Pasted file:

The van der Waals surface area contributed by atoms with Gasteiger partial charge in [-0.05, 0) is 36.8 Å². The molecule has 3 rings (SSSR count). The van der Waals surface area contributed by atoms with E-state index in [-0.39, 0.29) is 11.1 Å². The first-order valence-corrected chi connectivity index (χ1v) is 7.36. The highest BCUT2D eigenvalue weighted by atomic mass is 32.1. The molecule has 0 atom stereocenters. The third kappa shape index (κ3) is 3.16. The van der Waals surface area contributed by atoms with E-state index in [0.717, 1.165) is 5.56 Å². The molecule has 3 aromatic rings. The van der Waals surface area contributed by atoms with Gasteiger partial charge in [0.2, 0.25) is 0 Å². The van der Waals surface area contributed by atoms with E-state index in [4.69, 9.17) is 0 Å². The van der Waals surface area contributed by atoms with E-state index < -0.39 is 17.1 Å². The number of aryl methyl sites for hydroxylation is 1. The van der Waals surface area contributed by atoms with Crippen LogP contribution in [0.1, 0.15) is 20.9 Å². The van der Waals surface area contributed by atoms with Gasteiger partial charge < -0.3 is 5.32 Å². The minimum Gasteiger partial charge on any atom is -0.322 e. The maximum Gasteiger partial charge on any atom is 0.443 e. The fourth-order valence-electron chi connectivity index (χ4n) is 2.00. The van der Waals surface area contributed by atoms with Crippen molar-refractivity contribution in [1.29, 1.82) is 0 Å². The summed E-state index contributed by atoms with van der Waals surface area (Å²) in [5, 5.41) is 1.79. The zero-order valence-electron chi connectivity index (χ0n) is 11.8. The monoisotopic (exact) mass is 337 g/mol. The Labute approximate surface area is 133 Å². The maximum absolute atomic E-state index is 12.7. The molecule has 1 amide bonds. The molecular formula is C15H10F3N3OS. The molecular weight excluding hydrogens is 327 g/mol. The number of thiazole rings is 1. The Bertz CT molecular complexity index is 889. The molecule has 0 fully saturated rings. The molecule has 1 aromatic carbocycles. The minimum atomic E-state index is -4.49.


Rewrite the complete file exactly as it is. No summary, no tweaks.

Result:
The van der Waals surface area contributed by atoms with Gasteiger partial charge in [-0.05, 0) is 36.8 Å². The molecule has 3 rings (SSSR count). The van der Waals surface area contributed by atoms with E-state index in [-0.39, 0.29) is 11.1 Å². The first-order valence-corrected chi connectivity index (χ1v) is 7.36. The highest BCUT2D eigenvalue weighted by atomic mass is 32.1. The molecule has 0 atom stereocenters. The third kappa shape index (κ3) is 3.16. The van der Waals surface area contributed by atoms with E-state index in [0.717, 1.165) is 5.56 Å². The molecule has 3 aromatic rings. The van der Waals surface area contributed by atoms with Gasteiger partial charge in [0.2, 0.25) is 0 Å². The van der Waals surface area contributed by atoms with E-state index in [4.69, 9.17) is 0 Å². The van der Waals surface area contributed by atoms with E-state index < -0.39 is 17.1 Å². The number of aryl methyl sites for hydroxylation is 1. The van der Waals surface area contributed by atoms with Crippen LogP contribution in [0.1, 0.15) is 20.9 Å². The van der Waals surface area contributed by atoms with Gasteiger partial charge < -0.3 is 5.32 Å². The minimum Gasteiger partial charge on any atom is -0.322 e. The maximum Gasteiger partial charge on any atom is 0.443 e. The fourth-order valence-electron chi connectivity index (χ4n) is 2.00. The van der Waals surface area contributed by atoms with Crippen molar-refractivity contribution in [1.29, 1.82) is 0 Å². The summed E-state index contributed by atoms with van der Waals surface area (Å²) in [5, 5.41) is 1.79. The zero-order valence-electron chi connectivity index (χ0n) is 11.8. The monoisotopic (exact) mass is 337 g/mol. The Labute approximate surface area is 133 Å². The maximum absolute atomic E-state index is 12.7. The molecule has 1 amide bonds. The molecular formula is C15H10F3N3OS. The molecular weight excluding hydrogens is 327 g/mol. The number of thiazole rings is 1. The Bertz CT molecular complexity index is 889. The molecule has 0 fully saturated rings. The molecule has 1 aromatic carbocycles. The minimum atomic E-state index is -4.49.